Over the gate...

Designed in 1913 by Victorian/Edwardian/other architect Theophilus A Allen; John Lennon's house between 1964 and 1968; sunroom, attic and prisco stripe hibernice; Mellotron and caravan; Babidji and Mimi; mortar and pestle; Wubbleyoo Dubbleyoo; curios and curiosity; remnants and residue; testimonials and traces; (Cavendish Avenue, Sunny Heights and Kinfauns); Montagu Square; mock Tudor: Brown House: *KENWOOD*.

(Also available as a blog.)

Legal Blah: This blog is for historical research only, and is strictly non-commercial. All visual and audio material remains the property of the respective copyright owner, and no implication of ownership by me is intended or should be inferred. Any copyright owner who wants something removed should contact me and I will do so immediately. Alternatively, I would be delighted to provide a credit. The writing is by me, such as it is, unless otherwise stated, and this is the only Beatles related blog I am responsible for.

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Friday, 15 January 2010

Kenwood: south and north-west ends.

Another couple of photos from last year, with Schwingin' Shikshtiesh equivalents for comparative purposes. The southern portion of Kenwood, as seen above, is virtually unchanged externally.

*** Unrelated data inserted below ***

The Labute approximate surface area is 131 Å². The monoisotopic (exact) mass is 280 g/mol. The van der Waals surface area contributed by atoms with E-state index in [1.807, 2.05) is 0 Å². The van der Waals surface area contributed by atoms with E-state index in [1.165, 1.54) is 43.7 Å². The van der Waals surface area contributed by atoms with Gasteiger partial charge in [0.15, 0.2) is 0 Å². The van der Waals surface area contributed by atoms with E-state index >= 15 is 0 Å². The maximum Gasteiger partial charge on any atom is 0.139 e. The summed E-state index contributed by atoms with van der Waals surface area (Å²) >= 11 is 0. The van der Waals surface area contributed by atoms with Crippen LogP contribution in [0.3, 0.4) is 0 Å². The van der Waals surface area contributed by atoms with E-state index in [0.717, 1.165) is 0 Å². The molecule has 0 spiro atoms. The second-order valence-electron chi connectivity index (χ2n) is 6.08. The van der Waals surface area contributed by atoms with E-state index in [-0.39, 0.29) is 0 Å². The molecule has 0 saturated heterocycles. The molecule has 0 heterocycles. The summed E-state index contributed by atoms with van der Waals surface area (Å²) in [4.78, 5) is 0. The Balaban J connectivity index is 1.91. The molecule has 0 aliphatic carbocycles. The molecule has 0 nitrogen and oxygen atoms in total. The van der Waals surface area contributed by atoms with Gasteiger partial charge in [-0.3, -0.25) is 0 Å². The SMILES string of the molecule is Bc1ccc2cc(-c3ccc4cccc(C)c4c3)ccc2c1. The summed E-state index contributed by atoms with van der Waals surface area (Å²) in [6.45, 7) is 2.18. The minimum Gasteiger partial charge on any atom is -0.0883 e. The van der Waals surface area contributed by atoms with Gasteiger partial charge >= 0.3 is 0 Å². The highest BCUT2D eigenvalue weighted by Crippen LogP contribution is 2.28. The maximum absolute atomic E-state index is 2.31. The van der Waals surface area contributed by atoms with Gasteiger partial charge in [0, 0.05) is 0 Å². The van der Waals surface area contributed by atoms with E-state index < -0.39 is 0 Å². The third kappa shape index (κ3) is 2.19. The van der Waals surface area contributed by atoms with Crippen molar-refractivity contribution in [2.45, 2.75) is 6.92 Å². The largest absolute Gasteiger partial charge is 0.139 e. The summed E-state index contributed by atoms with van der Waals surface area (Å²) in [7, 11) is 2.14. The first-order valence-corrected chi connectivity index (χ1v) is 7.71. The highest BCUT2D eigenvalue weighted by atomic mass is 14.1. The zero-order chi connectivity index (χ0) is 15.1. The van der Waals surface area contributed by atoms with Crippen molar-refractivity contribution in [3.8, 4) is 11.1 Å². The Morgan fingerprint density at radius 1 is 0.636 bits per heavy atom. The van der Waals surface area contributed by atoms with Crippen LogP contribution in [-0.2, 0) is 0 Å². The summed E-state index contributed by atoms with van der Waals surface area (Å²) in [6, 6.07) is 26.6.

The other shot, which shows the sunroom end, pins down one of the locations from the 1965 Robert Whitaker shoot; the same corner of that wall can be seen, now part covered in foliage:

Thursday, 7 January 2010

Cavendish Avenue: music room - February 7, 1967.

Paul may have owned the house at Cavendish Avenue for almost half a century, but he has been fairly canny about allowing pictures of the interior to appear in public. It's instructive that even in the day, he was the only one of them who didn't allow Beatles Book Monthly photographer Leslie Bryce in. And so it has continued - anyone attempting to use Google Street to get a look at the exterior of the place will find it's been removed at JP's request...and fair enough, too (although pictures of the exterior abound).
The most intriguing corner of the house was/is the music room, as those who have read the Hunter Davies biography will attest. That book has a famous section which remains the only vérité account of a Lennon/McCartney songwriting session, for "With A Little Help From My Friends", in (fairly obviously) Paul's music room. There are detailed descriptions of the room in both the Beatles Monthly and the Davies book, but being a little bit older and a little bit slower, I hadn't connected them with these fairly familiar photos of Monkee visiting Beatle on February 7, 1967. However, the ones immediately above and below were taken in that very location, in front of the Paolozzi sculpture (Solo, by name).
The music room was/is on the top floor at the front of the house overlooking the courtyard. Back then, in addition to Solo, it was home to Paul's hand painted piano, broken stereo equipment, records, and a large triptych of Jane Asher. How it looks these days is anyone's guess, but nothing like this (or that) I'm sure: